Abercrombie & Fitch’s dress code case is heading to the Supreme Court. On Thursday, the Supreme Court decided that it would hear an appeal filed by the Equal Employment Opportunity Commission on whether Abercrombie can disqualify workers from getting a job because they want to wear a headscarf for religious reasons, or hijab.
Back in 2009, the EEOC sued Abercrombie on behal f of a Muslim woman who was denied a job as a salesperson because her headscarf violated the company’s dress code. While she did wear a headscarf to her interview, she did not specifically state that she wanted a religious accommodation to wear it while working.
The US District court of the Northern District of Oklahoma initially granted summary judgment to the EEOC, but the 10th circuit reversed. The issue is whether employers are liable for firing an employee or refusing to hire an applicant only if they have explicit or actual knowledge from the employee or job applicant that a ‘religious accommodation’ or exception to its policies is required.
The EEOC argued before the 10th circuit that the court “erred in holding that employers cannot be liable for failure to provide religious accommodation under Title VII unless they have received explicit notice giving rise to ‘particularized, actual knowledge’ of the conflict directly from the applicant or employee.”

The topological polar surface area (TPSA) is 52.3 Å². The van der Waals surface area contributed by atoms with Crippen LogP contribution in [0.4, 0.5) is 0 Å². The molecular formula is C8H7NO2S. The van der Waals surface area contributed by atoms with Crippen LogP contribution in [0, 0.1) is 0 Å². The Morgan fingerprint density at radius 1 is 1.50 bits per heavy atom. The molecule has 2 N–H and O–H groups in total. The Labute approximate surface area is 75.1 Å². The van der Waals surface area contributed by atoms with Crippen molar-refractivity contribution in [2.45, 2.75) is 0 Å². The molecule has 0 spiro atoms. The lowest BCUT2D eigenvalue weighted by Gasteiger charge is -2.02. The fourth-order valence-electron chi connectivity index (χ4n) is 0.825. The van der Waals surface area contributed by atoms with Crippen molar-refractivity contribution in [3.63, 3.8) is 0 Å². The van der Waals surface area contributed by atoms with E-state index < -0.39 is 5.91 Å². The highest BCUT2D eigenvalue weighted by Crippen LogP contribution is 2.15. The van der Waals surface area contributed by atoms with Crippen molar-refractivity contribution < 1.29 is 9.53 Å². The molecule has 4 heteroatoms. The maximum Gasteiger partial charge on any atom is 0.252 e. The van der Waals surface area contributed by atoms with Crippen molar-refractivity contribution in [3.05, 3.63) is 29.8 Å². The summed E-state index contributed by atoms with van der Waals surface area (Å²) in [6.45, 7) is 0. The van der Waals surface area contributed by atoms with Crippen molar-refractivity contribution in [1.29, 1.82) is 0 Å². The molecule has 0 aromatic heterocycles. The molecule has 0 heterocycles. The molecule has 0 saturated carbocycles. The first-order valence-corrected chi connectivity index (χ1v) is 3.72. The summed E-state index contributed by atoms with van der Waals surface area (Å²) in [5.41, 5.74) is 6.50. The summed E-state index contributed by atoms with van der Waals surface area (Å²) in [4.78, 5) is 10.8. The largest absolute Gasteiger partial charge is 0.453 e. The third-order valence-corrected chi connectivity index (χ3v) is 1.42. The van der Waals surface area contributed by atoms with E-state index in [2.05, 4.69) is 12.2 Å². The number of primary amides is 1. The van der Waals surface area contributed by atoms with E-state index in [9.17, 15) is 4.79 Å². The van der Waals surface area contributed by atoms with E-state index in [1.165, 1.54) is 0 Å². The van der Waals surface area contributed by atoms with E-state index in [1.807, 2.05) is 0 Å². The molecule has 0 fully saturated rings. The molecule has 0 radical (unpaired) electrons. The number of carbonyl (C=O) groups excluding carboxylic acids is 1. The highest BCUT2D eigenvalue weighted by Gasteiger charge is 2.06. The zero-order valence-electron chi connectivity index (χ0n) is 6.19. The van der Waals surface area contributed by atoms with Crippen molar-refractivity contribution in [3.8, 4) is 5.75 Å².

Abercrombie argued that notice is required, that it did not have this notice, and that it basically did not know whether the scarf was worn for religious reasons in the first place.
Apparently, Abercrombie has a notoriously strict dress code policy that requires its sales associates to follow specific guidelines. Jeans need to be cuffed a certain way, highlights have to be just right, jewelry must be simple and classic. This is not the first time Abercrombie’s dress code policy has caused legal problems for the retail giant. In 2013, it agreed to make changes to its dress code as part of a settlement with two religious discrimination cases – precisely over the issue of headscarves.